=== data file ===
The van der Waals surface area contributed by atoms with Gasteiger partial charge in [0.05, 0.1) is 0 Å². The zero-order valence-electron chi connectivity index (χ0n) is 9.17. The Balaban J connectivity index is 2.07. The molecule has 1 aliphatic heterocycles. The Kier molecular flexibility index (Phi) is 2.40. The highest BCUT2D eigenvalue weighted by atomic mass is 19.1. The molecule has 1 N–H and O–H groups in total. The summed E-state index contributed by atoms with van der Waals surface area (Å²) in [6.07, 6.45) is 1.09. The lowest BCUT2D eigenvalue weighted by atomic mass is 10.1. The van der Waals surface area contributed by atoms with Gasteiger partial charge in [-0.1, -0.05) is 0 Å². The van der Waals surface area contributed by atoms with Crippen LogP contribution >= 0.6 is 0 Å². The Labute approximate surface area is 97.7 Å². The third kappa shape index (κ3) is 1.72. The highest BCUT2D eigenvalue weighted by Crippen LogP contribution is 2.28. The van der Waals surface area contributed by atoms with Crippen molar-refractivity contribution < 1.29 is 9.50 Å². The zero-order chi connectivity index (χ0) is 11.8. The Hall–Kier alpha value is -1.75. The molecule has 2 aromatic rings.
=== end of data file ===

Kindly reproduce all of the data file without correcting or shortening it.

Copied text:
The van der Waals surface area contributed by atoms with Gasteiger partial charge in [0.05, 0.1) is 0 Å². The zero-order valence-electron chi connectivity index (χ0n) is 9.17. The Balaban J connectivity index is 2.07. The molecule has 1 aliphatic heterocycles. The Kier molecular flexibility index (Phi) is 2.40. The highest BCUT2D eigenvalue weighted by atomic mass is 19.1. The molecule has 1 N–H and O–H groups in total. The summed E-state index contributed by atoms with van der Waals surface area (Å²) in [6.07, 6.45) is 1.09. The lowest BCUT2D eigenvalue weighted by atomic mass is 10.1. The van der Waals surface area contributed by atoms with Gasteiger partial charge in [-0.1, -0.05) is 0 Å². The van der Waals surface area contributed by atoms with Crippen LogP contribution >= 0.6 is 0 Å². The Labute approximate surface area is 97.7 Å². The third kappa shape index (κ3) is 1.72. The highest BCUT2D eigenvalue weighted by Crippen LogP contribution is 2.28. The van der Waals surface area contributed by atoms with Crippen molar-refractivity contribution < 1.29 is 9.50 Å². The zero-order chi connectivity index (χ0) is 11.8. The Hall–Kier alpha value is -1.75. The molecule has 2 aromatic rings.